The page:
* Schirmer test. Try this method with older children using an anesthetic or with younger children during sleep. Most children will wet 15 mm or more in five minutes. A value less than 5 mm is definitely a cause for concern. You can try the phenol red thread test (cotton thread) as an alternative to Schirmer’s test because the thread doesn’t irritate the eye.

* Other objective tests. Some authors suggest performing impression cytology in older children. You can measure tear osmolarity, considered to be the “gold standard” for dry eye diagnosis. An osmolarity greater than 312 mOsm/Kg is considered diagnostic of dry eye. This test requires a greater amount of patient cooperation during the collection of the tear sample and easy access to an osmometer.

* The watering eye. Keep in mind that a dry eye patient may present with a “watering eye” (epiphora). It’s important to rule out common causes of epiphora in children such as nasolacrimal duct obstruction, subtarsal or corneal foreign bodies, conjunctivitis, glaucoma, crocodile tears and contact lens-associated epiphora.

Your subjective and objective assessments will provide you with valuable information, which is beneficial because a number of conditions can affect one or more layers of the tear film and can cause dry eye in children.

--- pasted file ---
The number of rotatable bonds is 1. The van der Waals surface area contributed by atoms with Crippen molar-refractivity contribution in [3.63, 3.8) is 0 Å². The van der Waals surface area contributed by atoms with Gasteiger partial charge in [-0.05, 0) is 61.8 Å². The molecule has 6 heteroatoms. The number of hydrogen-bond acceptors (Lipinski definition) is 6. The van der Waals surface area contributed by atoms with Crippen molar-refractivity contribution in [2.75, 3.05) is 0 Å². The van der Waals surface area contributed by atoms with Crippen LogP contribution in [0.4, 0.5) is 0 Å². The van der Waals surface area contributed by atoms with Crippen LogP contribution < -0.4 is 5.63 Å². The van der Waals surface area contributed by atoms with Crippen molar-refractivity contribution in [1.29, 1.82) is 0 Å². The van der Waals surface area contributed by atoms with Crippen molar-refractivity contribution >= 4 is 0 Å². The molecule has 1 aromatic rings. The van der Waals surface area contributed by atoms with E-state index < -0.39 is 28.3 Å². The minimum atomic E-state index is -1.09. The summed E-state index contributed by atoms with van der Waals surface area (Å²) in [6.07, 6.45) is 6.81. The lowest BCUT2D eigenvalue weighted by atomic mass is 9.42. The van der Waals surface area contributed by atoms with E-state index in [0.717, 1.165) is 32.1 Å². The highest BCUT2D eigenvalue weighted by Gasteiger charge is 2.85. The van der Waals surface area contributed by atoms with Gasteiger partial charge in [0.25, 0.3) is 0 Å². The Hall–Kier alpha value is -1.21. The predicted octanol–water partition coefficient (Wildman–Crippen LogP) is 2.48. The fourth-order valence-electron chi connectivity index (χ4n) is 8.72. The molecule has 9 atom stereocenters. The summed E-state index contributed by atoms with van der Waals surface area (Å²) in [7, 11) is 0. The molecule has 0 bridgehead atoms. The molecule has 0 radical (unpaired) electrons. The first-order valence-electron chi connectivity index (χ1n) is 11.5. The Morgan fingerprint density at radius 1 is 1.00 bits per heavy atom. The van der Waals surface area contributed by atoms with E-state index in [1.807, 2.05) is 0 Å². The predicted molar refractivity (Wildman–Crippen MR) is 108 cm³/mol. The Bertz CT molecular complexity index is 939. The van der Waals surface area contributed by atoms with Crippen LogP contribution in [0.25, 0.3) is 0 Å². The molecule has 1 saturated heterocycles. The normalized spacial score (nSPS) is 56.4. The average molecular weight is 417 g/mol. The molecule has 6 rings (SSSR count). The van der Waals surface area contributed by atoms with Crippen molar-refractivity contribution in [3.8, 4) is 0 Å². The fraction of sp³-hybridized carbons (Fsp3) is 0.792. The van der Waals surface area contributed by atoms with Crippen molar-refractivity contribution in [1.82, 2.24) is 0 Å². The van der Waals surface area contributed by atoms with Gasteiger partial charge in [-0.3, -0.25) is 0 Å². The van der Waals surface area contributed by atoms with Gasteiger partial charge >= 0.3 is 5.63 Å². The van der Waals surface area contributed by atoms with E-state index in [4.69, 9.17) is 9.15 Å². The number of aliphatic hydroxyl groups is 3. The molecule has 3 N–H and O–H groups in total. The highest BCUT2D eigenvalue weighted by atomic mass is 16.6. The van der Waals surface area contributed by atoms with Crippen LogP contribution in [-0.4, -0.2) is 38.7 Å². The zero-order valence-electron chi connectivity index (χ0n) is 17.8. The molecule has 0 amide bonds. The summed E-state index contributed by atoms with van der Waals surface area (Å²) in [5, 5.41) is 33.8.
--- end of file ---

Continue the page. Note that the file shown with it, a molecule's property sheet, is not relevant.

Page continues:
Why some kids are dry

Below are some common causes of pediatric dry eye:

* Mucin deficiency. Goblet cells are the primary producers of tear mucin, though recent research has shown that the ocular surface epithelial cells secrete certain types of mucins. Deficiency of tear mucin destabilizes the tear film. Stevens-Johnson syndrome, burns and pemphigoid (in older children) are the common causes of mucin deficiency. In the developing world, vitamin A deficiency (xerophthalmia) and trachoma are the most important conditions that affect the mucin layer of the tear film.

* Lipid deficiency. The meibomian glands (tarsal glands) are the main contributors to the anterior oily layer of the tear film. A decrease in tear lipid layer promotes a faster evaporation of the tear film. The most common causes of tear lipid deficiency include blepharitis and meibomitis. Radiation therapy can cause meibomian gland dropout, leading to a serious deficiency in the tear lipid layer.

* Aqueous tear deficiency. The aqueous layer of the tear film lies in between the lipid and mucin layers and forms the bulk of the tear film. Recent research suggests that the aqueous layer also dissolves tear mucins, making it more of a gel-like layer. The main lacrimal gland produces the majority of the aqueous layer.